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UN's Ban to Go to Kenya, Warns African Leaders of Impending Catastrophe

U.N. Secretary-General Ban Ki-moon dominated day one of the African Union summit, warning of a possible catastrophe in Kenya and saying he would go to Nairobi to support mediation efforts aimed at ending the country's ethnic violence. From summit headquarters in Addis Ababa, VOA's Peter Heinlein reports Mr. Ban's pointed comments on several East African hotspots overshadowed the election of a new AU president, and a host of events on the summit sidelines.

Speaking as news was coming in about the killing of a second Kenyan member of parliament, Secretary-General Ban called recent developments "alarming", and warned that if left unchecked, the situation could spin out of control.

"More than 800 people have already lost their lives in the increasingly ethnic clashes triggered by the aftermath of recent elections," Ban said. "Violence continues, threatening to escalate to catastrophic levels. Kenyan leaders, President Kibaki and ODM leader Raila Odinga in particular, have a special responsibility to do everything possible to resolve the sources of the crisis peacefully."

Speaking to an audience that included an estimated 40 African heads of state, including Kenyan President Mwai Kibaki, Mr. Ban urged them to encourage Kenya's leaders to calm the violence and resolve their differences that erupted into ethnic cleansing in the wake of December's election.

After his speech, the U.N. chief held a closed meeting with Mr. Kibaki, and told reporters he would fly to Nairobi Friday to meet opposition leader Raila Odinga, and to support efforts to end the ethnic violence.

Underlining the urgency of the matter, the secretary-general issued a personal appeal to all Kenyans.

"I call on the Kenyan people, stop the killings and end the violence now, before it is too late," he said.

Mr. Ban also urged the leaders of Sudan and Chad to exercise restraint amid word from Chadian authorities that Sudanese troops are advancing on the capital, N'Djamena.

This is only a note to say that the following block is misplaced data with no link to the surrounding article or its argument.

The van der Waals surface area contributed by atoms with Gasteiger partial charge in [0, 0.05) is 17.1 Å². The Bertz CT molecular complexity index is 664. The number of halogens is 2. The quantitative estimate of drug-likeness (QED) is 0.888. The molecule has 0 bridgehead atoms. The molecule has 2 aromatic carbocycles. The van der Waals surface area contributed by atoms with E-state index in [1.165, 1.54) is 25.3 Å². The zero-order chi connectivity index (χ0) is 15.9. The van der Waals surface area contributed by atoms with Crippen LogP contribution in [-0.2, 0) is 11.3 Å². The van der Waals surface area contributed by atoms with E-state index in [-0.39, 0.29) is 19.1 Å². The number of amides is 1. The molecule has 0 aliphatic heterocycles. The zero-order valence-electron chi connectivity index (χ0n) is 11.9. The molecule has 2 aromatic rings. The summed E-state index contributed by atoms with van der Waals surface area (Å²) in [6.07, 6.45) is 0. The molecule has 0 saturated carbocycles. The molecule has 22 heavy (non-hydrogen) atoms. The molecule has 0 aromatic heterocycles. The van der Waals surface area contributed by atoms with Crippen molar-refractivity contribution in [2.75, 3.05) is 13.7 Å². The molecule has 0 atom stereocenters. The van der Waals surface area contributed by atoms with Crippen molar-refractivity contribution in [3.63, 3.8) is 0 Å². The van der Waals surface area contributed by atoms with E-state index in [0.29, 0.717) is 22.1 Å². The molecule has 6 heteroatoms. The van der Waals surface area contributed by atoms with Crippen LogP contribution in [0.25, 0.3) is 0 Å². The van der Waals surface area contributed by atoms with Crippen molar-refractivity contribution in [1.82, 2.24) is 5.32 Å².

On a related matter, the secretary-general told reporters he is encouraged by discussions on Darfur over the past few days, involving United Nations, African Union and senior Sudanese government officials. But he suggested that deployment of a robust U.N.-AU peacekeeping mission is still being delayed by Sudanese obstacles, as well as by a lack of troops and military assets for the force.

"Full cooperation of the government of Sudan is critical," Ban said. "Likewise, timely provision of key assets such as helicopters and heavy transport equipment is essential. The people of Darfur depend on the police and troop contributing countries assembled here today to speed up the required preparations and arrive in the theater of operations as soon as possible."

Turning to another east African regional trouble spot, Mr. Ban expressed deep concern about the latest restrictions imposed by Eritrea on U.N. peacekeepers on the Eritrea-Ethiopia border. The chief of the Eritrea-Ethiopia peace force, known as UNMEE, told the Security Council last week that the mission had not been able to obtain fresh fuel supplies in Eritrea since the beginning of December.

Mr. Ban called the fuel restriction 'unacceptable'.

"This is having a crippling effect on the ability of the mission to discharge its mandate," he said. "I appeal to the government of Eritrea to life all restrictions that affect the activities of the peacekeeping mission."

In other summit news, Tanzania was elected to the African Union's rotating presidency. After the vote, Tanzania's President Jakaya Kikwete said Africa must take responsibility for its problems, rather than looking to external forces. Speaking in Swahili, he said, 'sometimes we are ashamed of hearing about conflicts in Africa all the time. We should admit the responsibility is ours'.

Friday, summit leaders take up a report by an independent audit panel that sharply criticized the organization's leadership. Among other things, the 220-page report concluded that the relationship between the AU Commission Chairman Alpha Oumar Konare and other commissioners was dysfunctional,

At the same time, leaders will be deciding whether to hold elections to replace Mr. Konare and other members of the commission. In a speech to AU foreign ministers, Konare said he would not run for re-election, but diplomats say there is a move to postpone the voting.